“Local content regulations create unnecessary barriers to lowering the cost of energy. And the employment effects of such policies have not been proven yet: the countries with the highest levels of wind jobs and investments in fact are those that have secured a free and open market place [such as Germany and the US].”

Nonetheless, IMPSA, an Argentinean wind and hydro equipment manufacturer, chose Brazil as its Latin American manufacturing platform and invested through BNDES in state- of-the-art facilities.

José Luis Menghini à‚  Its Executive Vice President José Luis Menghini states: “We opted to develop our technology and products locally to meet standards and gain local expertise to adapt to the specific requirements of the market.”
José Luis Menghini
Executive Vice President, IMPSA

This company saw early on the potential in Brazil and has been investing locally for the past three decades. Like many large multinational companies, IMPSA decided to diversify its portfolio of activities by investing in other areas, establishing Brazil as its test laboratory.

Menghini clarifies: “We shall invest in power electronics, mostly focused in high-density drivers. We believe this will complete our solutions in smart grids, training, operation and maintenance [O&M] and create synergies between the different business units.”

Where investments are made, largely depends on what sources are competitive. While wind power is competitive at Brazilian energy auctions ($50 per MWh) – its price is pretty much double that in Europe – this is not the case for solar power, which is quoted to be at least three times more expensive. Simply, until solar attains a competitive level its influence is likely to remain minimal.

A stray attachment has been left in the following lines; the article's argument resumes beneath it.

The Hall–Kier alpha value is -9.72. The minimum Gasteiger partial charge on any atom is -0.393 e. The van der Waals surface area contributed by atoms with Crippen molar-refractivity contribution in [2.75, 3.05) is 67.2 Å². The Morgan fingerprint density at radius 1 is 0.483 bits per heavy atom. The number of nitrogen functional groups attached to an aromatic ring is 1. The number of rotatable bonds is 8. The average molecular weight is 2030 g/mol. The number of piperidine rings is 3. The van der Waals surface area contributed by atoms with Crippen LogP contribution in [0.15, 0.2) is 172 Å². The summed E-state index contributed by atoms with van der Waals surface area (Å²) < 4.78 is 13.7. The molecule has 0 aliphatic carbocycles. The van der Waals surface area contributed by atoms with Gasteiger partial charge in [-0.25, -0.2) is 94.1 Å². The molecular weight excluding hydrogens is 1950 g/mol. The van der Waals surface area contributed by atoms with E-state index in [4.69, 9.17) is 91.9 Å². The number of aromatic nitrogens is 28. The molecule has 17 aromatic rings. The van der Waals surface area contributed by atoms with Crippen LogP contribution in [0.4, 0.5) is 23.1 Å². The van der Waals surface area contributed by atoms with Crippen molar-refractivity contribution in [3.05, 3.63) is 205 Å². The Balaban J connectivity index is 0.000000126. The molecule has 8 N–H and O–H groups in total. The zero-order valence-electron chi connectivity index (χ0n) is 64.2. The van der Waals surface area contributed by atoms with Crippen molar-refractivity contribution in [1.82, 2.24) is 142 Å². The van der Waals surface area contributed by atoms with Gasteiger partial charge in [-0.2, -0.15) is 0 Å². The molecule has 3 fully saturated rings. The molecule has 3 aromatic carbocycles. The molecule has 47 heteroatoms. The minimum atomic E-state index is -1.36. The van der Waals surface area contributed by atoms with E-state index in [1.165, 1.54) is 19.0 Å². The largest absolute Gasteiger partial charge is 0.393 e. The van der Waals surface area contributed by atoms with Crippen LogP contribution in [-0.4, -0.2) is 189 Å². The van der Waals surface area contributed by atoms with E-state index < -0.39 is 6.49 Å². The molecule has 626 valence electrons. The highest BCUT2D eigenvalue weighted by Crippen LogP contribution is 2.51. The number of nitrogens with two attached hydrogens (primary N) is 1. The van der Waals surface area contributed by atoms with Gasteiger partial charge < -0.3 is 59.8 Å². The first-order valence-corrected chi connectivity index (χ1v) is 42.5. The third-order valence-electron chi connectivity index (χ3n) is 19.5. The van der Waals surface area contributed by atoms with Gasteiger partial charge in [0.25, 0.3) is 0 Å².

However, Chipp (ONS) remains optimisitc on solar, saying: “For the first time solar projects will be included in the next auction for future energy. If the prices continue to decrease in the near future, these projects could play an important role in the electricity matrix.”

Solar power could become as competitive as wind power, but today the market conditions do not allow it to grow in parallel.

Still, these renewable energies have the potential to grow and one method would be to combine them.

For instance, Andritz Hydro, Austrian world leader in hydro turbine manufacturing and its Brazilian subsidiary Andritz Hydro Inepar, propose an interesting vision for the future by highlighting the benefits of combining pump storage plants with wind and solar power.

Sergio Parada à‚  Its President, Sergio Parada, mentions: “this method enables us to store energy in the form of potential energy; shifting water to reservoirs to create the necessary power depending on energy demand. This specific hydroelectric power generation method is used in other countries and has been proven to be efficient when combined with wind turbines and solar panels. This approach could be highly useful to our energy matrix considering the potential and unique conditions for wind and solar power. My perspective is that in ten years a real market for pump storage power plants will exist.”
Sergio Parada
President, Andritz Hydro Inepar

Of course, there is no doubt that Brazil is the perfect place to start these activities combining resources in wind, hydro and solar power, which can be found in its neighbours as well. Parada adds: “Brazil represents around 60 per cent of the Latin American market, which still leaves possibilities in other neighbouring countries. I truly believe in the potential of countries like Peru, Colombia and Panama, amongst others.”